This time, just now, when I was looking up whether or not the 45th st Theater falls within the contractual borders of Broadway (it does, but doesn't qualify as Broadway in terms of size), Death Cab For Cutie's "Different Names for the Same Thing" came on. I don't know who or what is making this happen, but whoever it is has a very subtle sense of humor.

Oh and by the way, I was also called back for the part of Scrooge for A Christmas Carol. Supposedly callback auditions are tomorrow, but while they've phoned me to say they'd email me the details, I haven't gotten the email yet.

Finally, as long as I'm announcing good news, here's another item I've mentioned to a few people but not yet on Constant Audition. I've been invited to blog for Backstage. They have a special blog called Backstage: Unscripted for working actors. I'll be posting different things there than you'd find here (it says so in my contract) but I'll give links back and forth, so it'll be easy to follow.

Thursday, October 14, 2010

Some Wednesday

What a day. Rolled out of bed at 8:30. Didn't get back home until 3am. First a meeting to register with a temp agency. Then a meeting with a potential fourth roommate and their four-bedroom in Lefferts Garden. Then meeting with my original potential roommate to be drug around by the nose by a realtor who just didn't have what he'd claimed to have in his ads. Then an audition. Cancelled another apartment viewing. Then home for the first bite to eat since the bagel at 9am. Then out for yet another apartment viewing, this time with both my likely future roommates. Break for a burger at the Shake Shack. Then to Penn Station to pick up a French couchsurfer and get her to my place. Then finally change into formal clothes and go downtown for a job as an extra in a music video.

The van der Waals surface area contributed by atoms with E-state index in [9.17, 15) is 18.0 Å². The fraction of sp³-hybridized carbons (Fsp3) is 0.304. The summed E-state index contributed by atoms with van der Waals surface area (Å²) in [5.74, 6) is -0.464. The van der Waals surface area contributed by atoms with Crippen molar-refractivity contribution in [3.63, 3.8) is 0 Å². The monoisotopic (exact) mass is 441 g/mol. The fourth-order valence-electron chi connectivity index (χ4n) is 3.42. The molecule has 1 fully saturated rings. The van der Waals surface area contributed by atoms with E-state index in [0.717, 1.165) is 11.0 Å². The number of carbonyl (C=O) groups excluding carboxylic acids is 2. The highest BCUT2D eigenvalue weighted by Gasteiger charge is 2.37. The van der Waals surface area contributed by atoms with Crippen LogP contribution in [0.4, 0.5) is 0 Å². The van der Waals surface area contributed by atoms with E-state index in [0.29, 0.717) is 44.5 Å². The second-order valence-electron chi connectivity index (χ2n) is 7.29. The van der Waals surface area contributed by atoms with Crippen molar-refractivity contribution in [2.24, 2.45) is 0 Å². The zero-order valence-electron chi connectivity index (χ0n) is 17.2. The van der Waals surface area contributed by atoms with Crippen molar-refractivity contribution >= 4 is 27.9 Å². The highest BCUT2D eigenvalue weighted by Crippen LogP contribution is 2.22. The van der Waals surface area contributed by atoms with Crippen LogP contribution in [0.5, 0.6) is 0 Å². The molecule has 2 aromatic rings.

I'd gotten the call for the music video the night before, while I was with some friends at a pub trivia night in Williamsburg. A simple, non-union gig. three or four hours, starting 9pm, $50. I figured why not. I got an email the next day with the details. The artist was someone I'd never heard of (not surprising, given that it was only a $50 job), and the theme was "red carpet event," and we were supposed to dress accordingly.

I came down in a black suit, with sunglasses hanging from my pocket. At night. Karma decided that sunglasses at night was too pretentious, and would later make sure that they got stepped on before the shoot was over.

But before that, I called the background wrangler and told her I was running late, due to having to pick someone up from the train station. The shoot had been delayed one hour already anyway, so when I got there at 10:30, I hadn't actually missed much. In fact, all I'd missed was half an hour of my thirty-odd fellow extras standing on a ninth floor balcony sipping soda and munching trail mix.

We watched the artist singing. Well, lip-syncing, anyway. The music was a good, catchy R&B number. I pulled out my phone and decided to look this person up.